Life Lessons from Robert Pollard

Wisdom from the man who brought you Guided By Voices
by Robert Pollard, from Magnet
May-June 2005
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Photo by Brennan Cavanaugh.


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Touring is something you get used to. It can be difficult and grueling, especially for a band like us that drank a lot and played three-hour shows, but I learned to enjoy it. I learned to relax during the long drives and make better use of the hurry-up-and-wait aspect of load-ins and sound checks (like, not attend them). By the end of the tour, I’m more than ready to go home. After a couple of weeks at home, I’m anxious to go back on tour.

Writing is easy. It’s an ongoing process, like eating, breathing, or sleeping. It shouldn’t be painful or difficult. It’s a report on the state of the soul and, like the soul, should be continuously evolving. It does so through inspiration. From people, books, film, music. When inspiration is lacking, you get writer’s block.

Three-way phone conversations can blow me.

Real friends come to see you play even if they don’t like your music anymore.

Everything seeks perfection but never achieves it. Imperfection is better. Try it. It’s easier to attain.

Anger is a twisted form of courage. It wishes to obliterate fear.

In the early days of Guided By Voices, when no one was listening, I was impatient. I used to tire of people in the band very quickly. I had physical altercations with them. I even resorted to bullshit tactics, like telling the band I was quitting and we were breaking up, then forming again a month later with new members. I have learned to allow people to exist, grow, and find out who they are in the band, to give them all the time they need. As long as they are enthusiastic about the music, they can do whatever they want.

Lo-fi is like any genre. If you have the songs, the attitude, and the vision, it’s going to be inspiring. If you don’t, it’s going to be lifeless. Lo-fi was the last truly charming and inspirational movement, the perfect extension of punk. Not only did you not have to know how to play, you didn’t even have to worry whether it sounded good by contemporary production standards.

Sing, scream, whistle, drink, and have a good time every night.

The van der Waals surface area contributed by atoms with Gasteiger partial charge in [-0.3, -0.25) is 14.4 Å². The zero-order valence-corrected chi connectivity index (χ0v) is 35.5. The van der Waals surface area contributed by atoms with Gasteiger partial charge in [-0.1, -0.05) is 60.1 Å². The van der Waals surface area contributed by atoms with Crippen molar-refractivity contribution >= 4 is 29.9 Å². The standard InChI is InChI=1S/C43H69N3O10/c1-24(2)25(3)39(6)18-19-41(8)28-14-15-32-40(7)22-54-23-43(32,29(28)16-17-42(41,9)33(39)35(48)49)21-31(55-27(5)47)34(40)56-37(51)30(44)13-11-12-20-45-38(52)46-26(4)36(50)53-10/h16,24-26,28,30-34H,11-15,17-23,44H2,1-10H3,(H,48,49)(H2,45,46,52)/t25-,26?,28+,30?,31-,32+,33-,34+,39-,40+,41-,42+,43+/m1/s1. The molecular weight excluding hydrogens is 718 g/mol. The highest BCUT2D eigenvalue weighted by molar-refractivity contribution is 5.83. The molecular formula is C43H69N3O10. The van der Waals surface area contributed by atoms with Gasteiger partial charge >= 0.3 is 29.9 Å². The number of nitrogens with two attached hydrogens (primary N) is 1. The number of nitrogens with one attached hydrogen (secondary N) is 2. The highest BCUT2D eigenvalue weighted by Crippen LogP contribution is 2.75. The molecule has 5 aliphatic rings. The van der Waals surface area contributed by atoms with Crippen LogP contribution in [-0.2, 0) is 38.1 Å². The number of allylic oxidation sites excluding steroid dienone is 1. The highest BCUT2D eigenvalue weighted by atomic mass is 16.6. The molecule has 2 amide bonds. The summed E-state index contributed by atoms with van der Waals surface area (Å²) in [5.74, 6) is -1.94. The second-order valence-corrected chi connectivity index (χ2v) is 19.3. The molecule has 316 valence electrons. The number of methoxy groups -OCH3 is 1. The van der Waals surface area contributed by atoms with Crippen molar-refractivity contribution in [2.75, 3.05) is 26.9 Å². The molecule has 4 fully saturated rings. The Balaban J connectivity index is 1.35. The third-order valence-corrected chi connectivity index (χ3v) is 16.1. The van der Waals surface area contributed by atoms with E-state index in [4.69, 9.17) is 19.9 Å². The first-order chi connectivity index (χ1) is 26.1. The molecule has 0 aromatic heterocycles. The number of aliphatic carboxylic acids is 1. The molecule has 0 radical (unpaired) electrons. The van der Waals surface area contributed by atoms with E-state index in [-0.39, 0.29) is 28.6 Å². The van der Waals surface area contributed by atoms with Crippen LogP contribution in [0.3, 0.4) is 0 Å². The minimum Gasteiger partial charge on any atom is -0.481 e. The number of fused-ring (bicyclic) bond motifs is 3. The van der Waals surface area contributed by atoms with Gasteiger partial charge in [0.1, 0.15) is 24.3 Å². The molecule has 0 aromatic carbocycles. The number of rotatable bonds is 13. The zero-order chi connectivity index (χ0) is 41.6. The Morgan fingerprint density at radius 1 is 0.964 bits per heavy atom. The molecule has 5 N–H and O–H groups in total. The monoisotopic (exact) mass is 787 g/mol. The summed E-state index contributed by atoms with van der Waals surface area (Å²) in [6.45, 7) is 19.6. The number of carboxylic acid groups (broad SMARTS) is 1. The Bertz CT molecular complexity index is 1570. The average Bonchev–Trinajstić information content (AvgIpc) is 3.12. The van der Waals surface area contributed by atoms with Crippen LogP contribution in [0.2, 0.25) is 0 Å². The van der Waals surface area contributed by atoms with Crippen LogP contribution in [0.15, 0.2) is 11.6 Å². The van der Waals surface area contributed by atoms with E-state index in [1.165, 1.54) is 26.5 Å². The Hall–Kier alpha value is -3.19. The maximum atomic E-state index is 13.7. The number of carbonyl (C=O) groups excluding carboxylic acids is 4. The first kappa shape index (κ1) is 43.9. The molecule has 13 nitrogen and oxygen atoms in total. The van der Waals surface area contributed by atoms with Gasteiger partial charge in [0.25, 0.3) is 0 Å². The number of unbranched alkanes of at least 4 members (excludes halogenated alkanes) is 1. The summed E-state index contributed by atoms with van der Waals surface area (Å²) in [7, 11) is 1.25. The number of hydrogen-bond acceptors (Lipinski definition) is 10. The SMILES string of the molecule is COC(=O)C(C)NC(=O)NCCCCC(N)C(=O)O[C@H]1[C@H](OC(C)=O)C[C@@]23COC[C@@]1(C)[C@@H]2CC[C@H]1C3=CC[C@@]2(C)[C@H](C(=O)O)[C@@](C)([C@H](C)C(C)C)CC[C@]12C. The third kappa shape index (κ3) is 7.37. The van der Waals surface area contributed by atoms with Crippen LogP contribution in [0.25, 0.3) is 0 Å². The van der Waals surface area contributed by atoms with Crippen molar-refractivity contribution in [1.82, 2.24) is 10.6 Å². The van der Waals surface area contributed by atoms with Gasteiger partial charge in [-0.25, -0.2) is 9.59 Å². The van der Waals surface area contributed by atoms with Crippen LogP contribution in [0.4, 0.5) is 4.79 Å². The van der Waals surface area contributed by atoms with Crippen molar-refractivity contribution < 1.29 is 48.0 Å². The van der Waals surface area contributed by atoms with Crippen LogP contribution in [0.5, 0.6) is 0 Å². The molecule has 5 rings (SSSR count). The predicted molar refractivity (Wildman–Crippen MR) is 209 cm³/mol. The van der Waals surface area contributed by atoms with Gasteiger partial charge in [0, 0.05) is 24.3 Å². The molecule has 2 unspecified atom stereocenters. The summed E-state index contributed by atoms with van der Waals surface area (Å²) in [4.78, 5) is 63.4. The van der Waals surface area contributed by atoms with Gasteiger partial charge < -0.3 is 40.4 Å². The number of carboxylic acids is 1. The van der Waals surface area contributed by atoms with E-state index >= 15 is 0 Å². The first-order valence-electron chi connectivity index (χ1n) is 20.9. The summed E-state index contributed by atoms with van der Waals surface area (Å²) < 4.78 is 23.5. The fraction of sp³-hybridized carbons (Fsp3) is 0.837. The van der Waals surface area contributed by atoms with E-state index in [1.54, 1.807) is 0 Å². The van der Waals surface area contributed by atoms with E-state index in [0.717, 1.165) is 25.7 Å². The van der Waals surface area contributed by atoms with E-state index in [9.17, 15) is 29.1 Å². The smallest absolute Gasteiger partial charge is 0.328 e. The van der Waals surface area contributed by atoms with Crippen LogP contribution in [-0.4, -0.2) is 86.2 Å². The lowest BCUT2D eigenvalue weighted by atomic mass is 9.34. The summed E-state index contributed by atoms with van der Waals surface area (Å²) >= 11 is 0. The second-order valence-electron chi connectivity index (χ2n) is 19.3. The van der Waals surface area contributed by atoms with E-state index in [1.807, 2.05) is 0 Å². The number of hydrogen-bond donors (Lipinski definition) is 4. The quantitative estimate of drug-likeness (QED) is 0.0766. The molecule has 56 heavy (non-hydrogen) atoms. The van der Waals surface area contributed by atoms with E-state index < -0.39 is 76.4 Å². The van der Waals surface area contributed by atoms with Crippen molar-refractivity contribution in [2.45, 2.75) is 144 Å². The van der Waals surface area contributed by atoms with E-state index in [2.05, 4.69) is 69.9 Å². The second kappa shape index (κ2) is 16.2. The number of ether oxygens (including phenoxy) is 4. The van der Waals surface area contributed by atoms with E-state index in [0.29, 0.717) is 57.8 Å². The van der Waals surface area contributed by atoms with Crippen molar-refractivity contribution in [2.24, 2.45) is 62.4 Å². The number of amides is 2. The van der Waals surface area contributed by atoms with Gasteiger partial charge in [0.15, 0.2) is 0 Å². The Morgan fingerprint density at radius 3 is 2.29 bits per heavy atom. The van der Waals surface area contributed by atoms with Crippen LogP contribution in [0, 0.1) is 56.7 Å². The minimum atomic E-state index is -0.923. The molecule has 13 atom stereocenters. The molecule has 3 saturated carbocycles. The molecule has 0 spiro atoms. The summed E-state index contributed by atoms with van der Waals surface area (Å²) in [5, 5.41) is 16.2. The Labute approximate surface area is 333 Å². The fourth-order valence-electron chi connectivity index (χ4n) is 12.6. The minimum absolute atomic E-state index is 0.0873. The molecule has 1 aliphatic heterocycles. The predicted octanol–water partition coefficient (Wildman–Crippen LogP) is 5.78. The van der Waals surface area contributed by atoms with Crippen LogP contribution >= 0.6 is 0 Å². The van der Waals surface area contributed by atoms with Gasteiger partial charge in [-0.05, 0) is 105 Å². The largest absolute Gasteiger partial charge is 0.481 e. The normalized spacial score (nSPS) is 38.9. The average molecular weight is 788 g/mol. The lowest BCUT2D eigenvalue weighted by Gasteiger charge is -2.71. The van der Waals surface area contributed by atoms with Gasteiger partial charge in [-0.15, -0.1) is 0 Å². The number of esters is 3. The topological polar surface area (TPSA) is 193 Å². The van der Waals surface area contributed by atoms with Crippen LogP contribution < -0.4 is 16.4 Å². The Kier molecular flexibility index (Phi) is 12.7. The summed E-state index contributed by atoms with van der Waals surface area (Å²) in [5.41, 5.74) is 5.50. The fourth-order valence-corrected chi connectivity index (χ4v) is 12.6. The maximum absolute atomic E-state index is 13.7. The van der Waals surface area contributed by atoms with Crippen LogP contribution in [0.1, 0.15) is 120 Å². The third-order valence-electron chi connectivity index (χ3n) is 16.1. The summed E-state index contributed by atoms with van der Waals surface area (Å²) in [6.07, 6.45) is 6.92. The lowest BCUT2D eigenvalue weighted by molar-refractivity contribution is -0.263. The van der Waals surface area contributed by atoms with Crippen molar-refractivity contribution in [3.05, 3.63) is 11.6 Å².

True culture and the enhancement of life are being devoured by technological progress.

We are all gods. You can never underestimate the creative potential of a human being. Nor the destructive potential.

When you’re touring, there’s a time warp. A week seems like a month. It’s always good to go home, where time decelerates back to the point of predictability.

When you’re depressed, hard work is the cure. The next time you get depressed, go out in the backyard and dig a six-foot hole. But don’t jump in it just yet.

Life is a series of mistakes. You have to learn from them, and you can’t dwell on them or condemn yourself. The biggest mistake I made was cheating on my wife while I was on the road. I didn’t do that for six years but finally succumbed, and it cost me everything, including my happiness. But you have to pick up the pieces and move on. You get more than one chance in life, but you have to learn from your mistakes.

If you write a song and your mom thinks it’s good, shit-can it immediately.

The goal of competition—be it in war, sports, education, politics, etc.—is energy theft. The winner feels elevation, having stolen his opponent’s energy, and the loser feels empty and dejected, having lost it. We are born into a hierarchy of energy theft.

After a while, marriage becomes almost like a brother/sister, son/mother relationship, and if your interests in life don’t converge, there are conflicts and a growing apart—even animosity. You still love each other and have the mutual bond of your children, but there’s no shared spark or passion for other things. It becomes very frustrating.

Cheap coffeepots piss me off.

I’ve never considered myself to be a runaway success at anything I’ve done, including parenthood. But I’ve at least allowed my children to pursue their own interests without too much interference, and I think they both turned out pretty good.

Of all members in a rock band, the drummer succumbs most frequently to the urge to remove his shirt.

You can take 10 people from various ethnicities, backgrounds, professions, whatever, who don’t give a single shit about one another, put them together, get them drunk, and by the end of the night, they’re all either hugging or punching each other. What else does that besides religion?

My good friend Billy Dixon was my center in football from 7th grade through 12th grade. One day during practice, our head coach yelled, “If anybody sees anybody standing around with his thumb up his ass doing nothing, run over and knock him on his ass.” Five minutes later, Coach was standing on the sidelines drinking a cup of coffee. Billy ran over and knocked him on his ass. I learned that day that, for the most part, we’re all just standing around with our thumbs up our asses.

Reprinted from the alternative music magazine Magnet (Jan./Feb. 2005). Subscriptions: $14.95/yr. (6 issues) from 1218 Chestnut St., Suite 508, Philadelphia, PA 19107; www.magnetmagazine.com.


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